MALAYSIA Tanah Tumpah Darahku


Friday, March 31, 2017

Don: Act 355 U-turn likely part of the game plan

The government's decision not to table the planned amendments to the Syariah Courts (Criminal Jurisdiction) Act 1965, or Act 355, was likely part of the plan since the beginning, said political analyst Maszlee Malik.
The assistant professor at International Islamic University said it would have only been a surprise if the government had gone ahead to table it.
He said this was because BN component parties, particularly those from East Malaysia, had been opposed to the amendments from the onset.
"We knew that it was not going to happen. It now goes back to PAS president Abdul Hadi Awang as a Private Member's Bill.
"The announcement wasn't a surprise. It would have only been a surprise if BN agreed to it. What happened was part of the plan," he told Malaysiakini.
He said it will now be up to Abdul Hadi to lobby Dewan Rakyat speaker Pandikar Amin Mulia to allow the proposed amendments in the form of a Private Member's Bill, to go to the floor.
A Private Member's Bill usually would not see the light of day in the House as government bills take precedence over them.
Prime Minister Najib Abdul Razak on Thursday announced that the government decided not to table the proposed amendments as there was no consensus in BN.
He added that it was up to Pandikar to decide on what to do with PAS' bid to push for the amendments on their own.
However, Maszlee pointed out that while Najib may have publicly passed the ball to Pandikar, the prime minister can still influence the speaker.
"Pandikar's powers are subject to the prime minister's instructions," he said.
Deputy Minister in the Prime Minister's Asyraf Wajdi Dusuki yesterday said that the government refusing to table the amendments doesn't mean that their MPs would vote against it if it went to the floor.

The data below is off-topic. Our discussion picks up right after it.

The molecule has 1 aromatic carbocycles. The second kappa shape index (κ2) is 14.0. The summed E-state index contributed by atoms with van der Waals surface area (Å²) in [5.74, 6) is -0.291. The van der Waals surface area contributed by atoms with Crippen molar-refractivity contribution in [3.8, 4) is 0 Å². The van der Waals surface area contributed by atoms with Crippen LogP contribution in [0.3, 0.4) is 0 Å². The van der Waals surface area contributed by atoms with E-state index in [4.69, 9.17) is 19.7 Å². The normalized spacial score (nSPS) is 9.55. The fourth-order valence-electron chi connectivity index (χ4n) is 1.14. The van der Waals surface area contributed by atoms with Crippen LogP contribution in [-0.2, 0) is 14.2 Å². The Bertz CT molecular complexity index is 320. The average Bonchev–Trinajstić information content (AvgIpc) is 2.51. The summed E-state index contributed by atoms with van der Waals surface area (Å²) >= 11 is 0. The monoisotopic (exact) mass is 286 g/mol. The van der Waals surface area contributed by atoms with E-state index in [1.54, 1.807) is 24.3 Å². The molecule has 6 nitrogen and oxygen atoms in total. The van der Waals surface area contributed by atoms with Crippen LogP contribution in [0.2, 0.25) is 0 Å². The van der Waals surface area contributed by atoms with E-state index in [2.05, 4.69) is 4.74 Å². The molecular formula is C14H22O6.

Win-win for BN, PAS
Meanwhile, a member on the government-PAS joint technical committee on hudud Shamrahayu Abdul Aziz also concurred that it was not the end for the proposed amendments.
"The proposed amendments go back to the Marang MP (Abdul Hadi).
"The prime minister did not say the government wouldn't support it, he just said it would be up to the House (speaker) to decide," he said.
Meanwhile, political and social sciences professor Ahmad Atory Hussain, who was attached with Universiti Sains Malaysia, believed that both Umno and PAS could benefit from the compromise.
"It is a win-win (situation)," he said.
PAS' proposed amendments had divided the opposition, with those in support seeing it as a religious obligation while those opposing it cited constitutional grounds.
Najib has capitalised on this with overtures on supporting the amendments, but the double-edged sword has also divided the BN component parties, prompting East Malaysian parties to speak up more vocally.
The proposed amendment was initially an initiative by PAS following the passing of Kelantan's hudud enactment in 2015.
In May last year, Parliament was caught by surprise when the government allowed PAS president Abdul Hadi Awang's motion to table a Private Member's Bill to amend Act 355.
However, Hadi chose to postpone the motion, citing the need to give time to other MPs to study the proposed amendment.
The original amendment sought to grant the syariah courts more powers to mete out punishments without limits, with the exception of the death sentence.
After negotiations between PAS and the Umno-led government, Hadi agreed to amend the proposal.
It would instead increase the punishment limit that the syariah courts can mete out from three years’ imprisonment, RM5,000 fine and six strokes of the rotan to 30 years’ imprisonment, RM100,000 fine and 100 strokes of the rotan.

Hadi subsequently tabled the amended motion in Parliament in November but he again postponed the debate, citing the need to give time to MPs to examine the changes made.
Najib at the Umno general assembly last November announced the government would take over Hadi’s bill.
On March 18 Deputy Prime Minister Ahmad Zahid Hamidi confirmed this for the present parliamentary sitting, before the decision was retracted at the eleventh hour.- Mkini

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